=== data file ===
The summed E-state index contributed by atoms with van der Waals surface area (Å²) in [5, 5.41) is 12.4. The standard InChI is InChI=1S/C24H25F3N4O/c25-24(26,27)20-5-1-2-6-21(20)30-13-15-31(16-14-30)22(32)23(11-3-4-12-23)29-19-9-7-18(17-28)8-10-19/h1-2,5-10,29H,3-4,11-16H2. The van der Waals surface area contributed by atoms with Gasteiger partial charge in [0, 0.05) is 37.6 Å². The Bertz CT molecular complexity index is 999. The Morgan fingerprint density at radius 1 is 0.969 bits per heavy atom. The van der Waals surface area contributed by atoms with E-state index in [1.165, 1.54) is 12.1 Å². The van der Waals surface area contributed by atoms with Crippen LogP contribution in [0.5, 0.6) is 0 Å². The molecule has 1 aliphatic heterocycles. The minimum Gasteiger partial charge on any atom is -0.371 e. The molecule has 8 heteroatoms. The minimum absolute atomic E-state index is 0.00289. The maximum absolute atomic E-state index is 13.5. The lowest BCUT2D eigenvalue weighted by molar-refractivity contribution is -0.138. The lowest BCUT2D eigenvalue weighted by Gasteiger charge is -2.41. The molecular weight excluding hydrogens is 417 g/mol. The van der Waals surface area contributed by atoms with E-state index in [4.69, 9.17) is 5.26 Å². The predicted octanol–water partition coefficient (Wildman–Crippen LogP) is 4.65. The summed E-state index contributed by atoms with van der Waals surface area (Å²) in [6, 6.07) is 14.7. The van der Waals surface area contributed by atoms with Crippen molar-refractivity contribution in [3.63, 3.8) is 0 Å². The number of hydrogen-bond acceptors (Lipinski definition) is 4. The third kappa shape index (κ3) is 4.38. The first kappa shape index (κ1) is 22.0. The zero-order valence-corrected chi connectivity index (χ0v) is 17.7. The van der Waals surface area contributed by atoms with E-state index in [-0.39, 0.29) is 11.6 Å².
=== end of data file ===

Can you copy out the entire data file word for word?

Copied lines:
The summed E-state index contributed by atoms with van der Waals surface area (Å²) in [5, 5.41) is 12.4. The standard InChI is InChI=1S/C24H25F3N4O/c25-24(26,27)20-5-1-2-6-21(20)30-13-15-31(16-14-30)22(32)23(11-3-4-12-23)29-19-9-7-18(17-28)8-10-19/h1-2,5-10,29H,3-4,11-16H2. The van der Waals surface area contributed by atoms with Gasteiger partial charge in [0, 0.05) is 37.6 Å². The Bertz CT molecular complexity index is 999. The Morgan fingerprint density at radius 1 is 0.969 bits per heavy atom. The van der Waals surface area contributed by atoms with E-state index in [1.165, 1.54) is 12.1 Å². The van der Waals surface area contributed by atoms with Crippen LogP contribution in [0.5, 0.6) is 0 Å². The molecule has 1 aliphatic heterocycles. The minimum Gasteiger partial charge on any atom is -0.371 e. The molecule has 8 heteroatoms. The minimum absolute atomic E-state index is 0.00289. The maximum absolute atomic E-state index is 13.5. The lowest BCUT2D eigenvalue weighted by molar-refractivity contribution is -0.138. The lowest BCUT2D eigenvalue weighted by Gasteiger charge is -2.41. The molecular weight excluding hydrogens is 417 g/mol. The van der Waals surface area contributed by atoms with E-state index in [4.69, 9.17) is 5.26 Å². The predicted octanol–water partition coefficient (Wildman–Crippen LogP) is 4.65. The summed E-state index contributed by atoms with van der Waals surface area (Å²) in [6, 6.07) is 14.7. The van der Waals surface area contributed by atoms with Crippen molar-refractivity contribution in [3.63, 3.8) is 0 Å². The number of hydrogen-bond acceptors (Lipinski definition) is 4. The third kappa shape index (κ3) is 4.38. The first kappa shape index (κ1) is 22.0. The zero-order valence-corrected chi connectivity index (χ0v) is 17.7. The van der Waals surface area contributed by atoms with E-state index in [-0.39, 0.29) is 11.6 Å².